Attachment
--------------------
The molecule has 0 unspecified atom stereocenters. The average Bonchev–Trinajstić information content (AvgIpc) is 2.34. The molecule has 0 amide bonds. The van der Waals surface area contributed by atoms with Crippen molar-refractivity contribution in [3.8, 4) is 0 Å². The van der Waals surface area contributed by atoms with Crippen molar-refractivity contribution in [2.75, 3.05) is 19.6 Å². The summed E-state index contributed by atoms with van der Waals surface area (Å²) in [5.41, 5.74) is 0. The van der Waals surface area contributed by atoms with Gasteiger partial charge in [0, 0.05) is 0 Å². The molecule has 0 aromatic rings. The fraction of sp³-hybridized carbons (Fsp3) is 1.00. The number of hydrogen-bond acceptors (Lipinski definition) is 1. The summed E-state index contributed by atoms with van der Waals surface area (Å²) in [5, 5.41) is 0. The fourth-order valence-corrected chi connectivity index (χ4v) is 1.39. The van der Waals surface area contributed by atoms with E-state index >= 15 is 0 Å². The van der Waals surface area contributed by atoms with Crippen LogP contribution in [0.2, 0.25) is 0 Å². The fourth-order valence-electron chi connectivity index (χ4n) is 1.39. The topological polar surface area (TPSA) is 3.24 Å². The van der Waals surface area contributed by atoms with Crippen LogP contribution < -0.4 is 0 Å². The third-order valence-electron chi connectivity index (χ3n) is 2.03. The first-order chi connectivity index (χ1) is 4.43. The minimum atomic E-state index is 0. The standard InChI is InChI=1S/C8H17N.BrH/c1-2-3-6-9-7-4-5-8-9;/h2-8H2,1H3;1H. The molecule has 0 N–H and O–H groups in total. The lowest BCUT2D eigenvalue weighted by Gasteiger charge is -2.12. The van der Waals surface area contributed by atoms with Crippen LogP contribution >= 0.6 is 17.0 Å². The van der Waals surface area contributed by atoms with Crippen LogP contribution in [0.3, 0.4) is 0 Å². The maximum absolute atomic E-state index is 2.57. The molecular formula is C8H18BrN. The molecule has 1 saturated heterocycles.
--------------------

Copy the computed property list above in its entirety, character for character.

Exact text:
The molecule has 0 unspecified atom stereocenters. The average Bonchev–Trinajstić information content (AvgIpc) is 2.34. The molecule has 0 amide bonds. The van der Waals surface area contributed by atoms with Crippen molar-refractivity contribution in [3.8, 4) is 0 Å². The van der Waals surface area contributed by atoms with Crippen molar-refractivity contribution in [2.75, 3.05) is 19.6 Å². The summed E-state index contributed by atoms with van der Waals surface area (Å²) in [5.41, 5.74) is 0. The van der Waals surface area contributed by atoms with Gasteiger partial charge in [0, 0.05) is 0 Å². The molecule has 0 aromatic rings. The fraction of sp³-hybridized carbons (Fsp3) is 1.00. The number of hydrogen-bond acceptors (Lipinski definition) is 1. The summed E-state index contributed by atoms with van der Waals surface area (Å²) in [5, 5.41) is 0. The fourth-order valence-corrected chi connectivity index (χ4v) is 1.39. The van der Waals surface area contributed by atoms with E-state index >= 15 is 0 Å². The van der Waals surface area contributed by atoms with Crippen LogP contribution in [0.2, 0.25) is 0 Å². The fourth-order valence-electron chi connectivity index (χ4n) is 1.39. The topological polar surface area (TPSA) is 3.24 Å². The van der Waals surface area contributed by atoms with Crippen LogP contribution < -0.4 is 0 Å². The third-order valence-electron chi connectivity index (χ3n) is 2.03. The first-order chi connectivity index (χ1) is 4.43. The minimum atomic E-state index is 0. The standard InChI is InChI=1S/C8H17N.BrH/c1-2-3-6-9-7-4-5-8-9;/h2-8H2,1H3;1H. The molecule has 0 N–H and O–H groups in total. The lowest BCUT2D eigenvalue weighted by Gasteiger charge is -2.12. The van der Waals surface area contributed by atoms with Crippen LogP contribution >= 0.6 is 17.0 Å². The van der Waals surface area contributed by atoms with Crippen LogP contribution in [0.3, 0.4) is 0 Å². The maximum absolute atomic E-state index is 2.57. The molecular formula is C8H18BrN. The molecule has 1 saturated heterocycles.